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Column: Overcoming inequality, the knee on the neck of Black America

Bill Curtis [Courtesy]

BY BILL CURTIS

VIRGINIA BEACH — Thomas Paine, a Virginian and an American revolutionary, penned a pamphlet titled “The Crisis” on Dec. 23, 1776, that captured the imagination of people in the Colonies who were on the verge of defeat by the British army. He opened his writing: “These are the times that try men’s souls.” 

Most Americans who have taken high school history are familiar with those words. However, the next sentence is perhaps more poignant than that famous opening phrase: “The summer soldier and the sunshine patriot will, in this crisis, shrink from the service of his country; but he that stands it now deserves the love and thanks of man and woman.” 

Paine was trying to encourage the colonists, in a dark hour, that the goal was worth fighting for. He wanted them to hold on and fight the good fight because any form of subjugation was unacceptable. The American colonists determined that equality was synonymous with independence, and, when there is distinction between the two words, subjugation and tyranny certainly follow. 

The colonists loved Britain, and they believed in the monarchy, British culture and its customs. They were citizens of the greatest country in the world, and that was a source of pride for them. However, they discovered, over time, that they were not equal in how they were treated by Britain. They were a possession, established to serve and support the empire. They did not have the same right to represent themselves before the government and, once this distinction was institutionalized in how the colonists were governed, it became systemic in its application. After years of suffering this form of subjugation, they found it intolerable and determined that equality was worth fighting for.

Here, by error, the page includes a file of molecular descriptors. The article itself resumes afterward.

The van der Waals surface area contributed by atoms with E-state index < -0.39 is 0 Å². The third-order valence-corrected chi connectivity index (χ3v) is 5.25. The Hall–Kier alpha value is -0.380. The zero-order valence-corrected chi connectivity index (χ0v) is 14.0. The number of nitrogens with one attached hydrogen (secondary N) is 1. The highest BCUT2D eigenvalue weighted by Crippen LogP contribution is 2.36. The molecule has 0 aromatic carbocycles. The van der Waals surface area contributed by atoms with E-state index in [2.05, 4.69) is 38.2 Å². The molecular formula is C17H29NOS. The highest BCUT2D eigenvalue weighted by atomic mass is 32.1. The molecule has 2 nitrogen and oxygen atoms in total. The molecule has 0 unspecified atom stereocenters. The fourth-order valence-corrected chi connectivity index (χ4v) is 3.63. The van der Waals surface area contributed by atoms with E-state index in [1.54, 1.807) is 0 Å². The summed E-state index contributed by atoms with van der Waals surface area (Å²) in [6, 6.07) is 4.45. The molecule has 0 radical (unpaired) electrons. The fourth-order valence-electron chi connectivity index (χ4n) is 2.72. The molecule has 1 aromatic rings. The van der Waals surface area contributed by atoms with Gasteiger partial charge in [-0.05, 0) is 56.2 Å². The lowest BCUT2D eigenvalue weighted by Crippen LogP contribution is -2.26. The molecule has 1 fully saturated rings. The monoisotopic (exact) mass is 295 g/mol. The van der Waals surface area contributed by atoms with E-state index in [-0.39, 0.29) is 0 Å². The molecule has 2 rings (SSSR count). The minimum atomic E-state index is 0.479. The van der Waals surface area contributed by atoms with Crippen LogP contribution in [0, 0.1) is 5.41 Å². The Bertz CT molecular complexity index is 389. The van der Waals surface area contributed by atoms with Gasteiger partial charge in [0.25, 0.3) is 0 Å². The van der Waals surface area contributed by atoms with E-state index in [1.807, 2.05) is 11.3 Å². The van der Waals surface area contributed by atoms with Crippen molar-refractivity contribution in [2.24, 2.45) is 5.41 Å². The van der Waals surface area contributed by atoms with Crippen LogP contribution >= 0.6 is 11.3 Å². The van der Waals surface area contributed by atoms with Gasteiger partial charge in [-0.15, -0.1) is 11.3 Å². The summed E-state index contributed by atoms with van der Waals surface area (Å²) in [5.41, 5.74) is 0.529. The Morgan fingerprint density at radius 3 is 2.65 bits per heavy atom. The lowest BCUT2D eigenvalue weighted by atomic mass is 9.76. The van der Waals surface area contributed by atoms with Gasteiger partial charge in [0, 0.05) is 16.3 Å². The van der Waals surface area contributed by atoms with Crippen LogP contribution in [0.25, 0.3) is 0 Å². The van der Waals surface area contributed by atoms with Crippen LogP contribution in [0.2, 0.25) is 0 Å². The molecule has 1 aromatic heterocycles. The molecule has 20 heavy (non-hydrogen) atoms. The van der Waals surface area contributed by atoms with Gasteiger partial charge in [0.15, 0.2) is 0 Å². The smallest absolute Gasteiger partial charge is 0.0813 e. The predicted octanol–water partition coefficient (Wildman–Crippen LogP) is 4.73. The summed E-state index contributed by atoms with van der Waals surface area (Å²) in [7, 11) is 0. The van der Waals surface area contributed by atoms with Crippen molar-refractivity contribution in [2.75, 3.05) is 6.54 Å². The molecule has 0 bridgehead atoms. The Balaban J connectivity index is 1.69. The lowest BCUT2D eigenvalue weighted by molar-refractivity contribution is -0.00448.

The recent crisis we are experiencing in America is not “recent” at all. Much like Colonial America, the underlying fissures in our society have always been there, but the resulting instability in our foundation has reached a point where it must be addressed or the building will collapse. 

We have reached another “tipping point,” and, this time, a lasting solution is required. America is finally coming to understand what Paine and the American colonists came to understand – that inequality anywhere leads to tyranny everywhere 

As the vice chairperson of the Republican Party of Virginia Beach and as a Black American, I have a dual responsibility. I must support the principles and values identified in the Republican Party creed, which are in alignment with the principles and values identified in our national Constitution. However, I must also support the principles and values of my community of Black Americans. Some people may be astounded to discover that these are also in alignment with our Constitution. 

I find that the alignment is captured in one word, “equality.” However, we must have our eyes opened to see it, and the Black Lives Matter movement has become the “forcing” function of our awareness. We are “woke!”